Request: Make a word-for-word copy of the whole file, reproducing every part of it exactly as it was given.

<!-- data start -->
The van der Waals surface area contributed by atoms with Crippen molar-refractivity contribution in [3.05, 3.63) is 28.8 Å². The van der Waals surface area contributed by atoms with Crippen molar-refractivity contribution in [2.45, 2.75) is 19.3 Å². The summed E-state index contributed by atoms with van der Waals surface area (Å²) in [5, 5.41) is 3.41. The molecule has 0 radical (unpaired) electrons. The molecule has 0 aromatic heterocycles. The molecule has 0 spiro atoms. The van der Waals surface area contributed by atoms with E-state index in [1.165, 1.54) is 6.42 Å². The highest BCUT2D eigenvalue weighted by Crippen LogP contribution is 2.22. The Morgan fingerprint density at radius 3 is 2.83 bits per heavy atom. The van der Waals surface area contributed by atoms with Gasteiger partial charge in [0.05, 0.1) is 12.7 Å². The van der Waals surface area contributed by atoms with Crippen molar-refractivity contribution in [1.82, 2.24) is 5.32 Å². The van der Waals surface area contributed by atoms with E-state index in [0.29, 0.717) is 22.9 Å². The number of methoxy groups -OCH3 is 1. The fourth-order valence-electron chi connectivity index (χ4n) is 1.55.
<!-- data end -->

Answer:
The van der Waals surface area contributed by atoms with Crippen molar-refractivity contribution in [3.05, 3.63) is 28.8 Å². The van der Waals surface area contributed by atoms with Crippen molar-refractivity contribution in [2.45, 2.75) is 19.3 Å². The summed E-state index contributed by atoms with van der Waals surface area (Å²) in [5, 5.41) is 3.41. The molecule has 0 radical (unpaired) electrons. The molecule has 0 aromatic heterocycles. The molecule has 0 spiro atoms. The van der Waals surface area contributed by atoms with E-state index in [1.165, 1.54) is 6.42 Å². The highest BCUT2D eigenvalue weighted by Crippen LogP contribution is 2.22. The Morgan fingerprint density at radius 3 is 2.83 bits per heavy atom. The van der Waals surface area contributed by atoms with Gasteiger partial charge in [0.05, 0.1) is 12.7 Å². The van der Waals surface area contributed by atoms with Crippen molar-refractivity contribution in [1.82, 2.24) is 5.32 Å². The van der Waals surface area contributed by atoms with E-state index in [0.29, 0.717) is 22.9 Å². The number of methoxy groups -OCH3 is 1. The fourth-order valence-electron chi connectivity index (χ4n) is 1.55.